Cognitive Reserve in Model Systems for Mechanistic Discovery: The Importance of Longitudinal Studies

Joseph A. McQuail, Amy R. Dunn, Yaakov Stern, Carol A. Barnes, Gerd Kempermann, Peter R. Rapp, Catherine C. Kaczorowski, Thomas C. Foster

Research output: Contribution to journalReview articlepeer-review

Abstract

The goal of this review article is to provide a resource for longitudinal studies, using animal models, directed at understanding and modifying the relationship between cognition and brain structure and function throughout life. We propose that forthcoming longitudinal studies will build upon a wealth of knowledge gleaned from prior cross-sectional designs to identify early predictors of variability in cognitive function during aging, and characterize fundamental neurobiological mechanisms that underlie the vulnerability to, and the trajectory of, cognitive decline. Finally, we present examples of biological measures that may differentiate mechanisms of the cognitive reserve at the molecular, cellular, and network level.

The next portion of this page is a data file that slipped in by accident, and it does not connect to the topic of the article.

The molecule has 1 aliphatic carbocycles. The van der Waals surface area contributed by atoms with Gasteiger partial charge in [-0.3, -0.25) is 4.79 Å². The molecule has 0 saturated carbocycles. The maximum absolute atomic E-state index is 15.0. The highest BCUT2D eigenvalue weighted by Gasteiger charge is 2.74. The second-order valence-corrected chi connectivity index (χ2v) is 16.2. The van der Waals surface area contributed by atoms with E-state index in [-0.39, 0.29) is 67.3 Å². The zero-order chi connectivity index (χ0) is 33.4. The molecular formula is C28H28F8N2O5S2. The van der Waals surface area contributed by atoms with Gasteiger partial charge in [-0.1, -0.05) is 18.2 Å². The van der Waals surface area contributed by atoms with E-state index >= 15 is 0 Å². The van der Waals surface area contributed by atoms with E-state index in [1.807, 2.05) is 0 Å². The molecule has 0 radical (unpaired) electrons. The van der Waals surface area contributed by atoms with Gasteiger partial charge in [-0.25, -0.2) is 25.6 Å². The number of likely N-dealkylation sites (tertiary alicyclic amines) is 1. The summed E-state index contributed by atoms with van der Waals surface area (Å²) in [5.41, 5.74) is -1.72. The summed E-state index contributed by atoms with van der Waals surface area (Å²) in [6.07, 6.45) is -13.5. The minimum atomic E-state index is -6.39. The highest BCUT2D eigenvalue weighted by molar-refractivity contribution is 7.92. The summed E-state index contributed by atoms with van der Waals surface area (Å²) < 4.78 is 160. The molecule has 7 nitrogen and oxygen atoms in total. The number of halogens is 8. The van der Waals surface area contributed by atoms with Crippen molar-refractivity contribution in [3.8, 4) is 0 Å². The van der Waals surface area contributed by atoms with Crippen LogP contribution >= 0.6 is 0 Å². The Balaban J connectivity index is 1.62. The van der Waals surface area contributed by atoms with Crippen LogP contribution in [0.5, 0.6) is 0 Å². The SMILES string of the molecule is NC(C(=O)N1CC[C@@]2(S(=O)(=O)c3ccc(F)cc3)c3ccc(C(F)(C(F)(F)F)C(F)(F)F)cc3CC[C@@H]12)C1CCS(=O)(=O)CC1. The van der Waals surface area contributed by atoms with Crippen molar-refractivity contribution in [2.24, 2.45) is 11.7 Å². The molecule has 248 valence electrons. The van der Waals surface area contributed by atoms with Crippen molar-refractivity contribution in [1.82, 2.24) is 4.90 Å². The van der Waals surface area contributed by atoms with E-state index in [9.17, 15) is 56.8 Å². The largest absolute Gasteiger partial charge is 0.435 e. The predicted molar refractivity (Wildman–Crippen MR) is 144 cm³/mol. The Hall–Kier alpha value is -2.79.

Original languageEnglish (US)
Article number607685
JournalFrontiers in Aging Neuroscience
Volume12
DOIs
StatePublished - Jan 21 2021

Keywords

  • animal models
  • biological markers
  • brain maintenance
  • cognitive reserve
  • longitudinal studies

ASJC Scopus subject areas

  • Aging
  • Cognitive Neuroscience

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